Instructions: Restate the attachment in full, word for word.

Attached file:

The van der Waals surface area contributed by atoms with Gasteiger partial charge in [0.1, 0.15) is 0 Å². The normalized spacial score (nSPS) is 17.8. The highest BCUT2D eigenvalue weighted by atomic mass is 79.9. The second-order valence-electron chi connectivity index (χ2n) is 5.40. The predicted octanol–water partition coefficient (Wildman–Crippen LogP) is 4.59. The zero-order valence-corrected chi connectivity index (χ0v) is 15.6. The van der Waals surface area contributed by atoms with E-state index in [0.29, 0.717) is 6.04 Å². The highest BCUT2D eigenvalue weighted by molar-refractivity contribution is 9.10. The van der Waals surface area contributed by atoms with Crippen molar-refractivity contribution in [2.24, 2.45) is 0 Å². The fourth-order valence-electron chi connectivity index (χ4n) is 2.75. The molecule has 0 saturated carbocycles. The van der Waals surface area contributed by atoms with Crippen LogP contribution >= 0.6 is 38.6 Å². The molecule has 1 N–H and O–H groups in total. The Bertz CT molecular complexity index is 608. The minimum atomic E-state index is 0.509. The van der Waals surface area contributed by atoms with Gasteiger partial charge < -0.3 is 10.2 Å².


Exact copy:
The van der Waals surface area contributed by atoms with Gasteiger partial charge in [0.1, 0.15) is 0 Å². The normalized spacial score (nSPS) is 17.8. The highest BCUT2D eigenvalue weighted by atomic mass is 79.9. The second-order valence-electron chi connectivity index (χ2n) is 5.40. The predicted octanol–water partition coefficient (Wildman–Crippen LogP) is 4.59. The zero-order valence-corrected chi connectivity index (χ0v) is 15.6. The van der Waals surface area contributed by atoms with E-state index in [0.29, 0.717) is 6.04 Å². The highest BCUT2D eigenvalue weighted by molar-refractivity contribution is 9.10. The van der Waals surface area contributed by atoms with Crippen molar-refractivity contribution in [2.24, 2.45) is 0 Å². The fourth-order valence-electron chi connectivity index (χ4n) is 2.75. The molecule has 0 saturated carbocycles. The van der Waals surface area contributed by atoms with Crippen LogP contribution >= 0.6 is 38.6 Å². The molecule has 1 N–H and O–H groups in total. The Bertz CT molecular complexity index is 608. The minimum atomic E-state index is 0.509. The van der Waals surface area contributed by atoms with Gasteiger partial charge < -0.3 is 10.2 Å².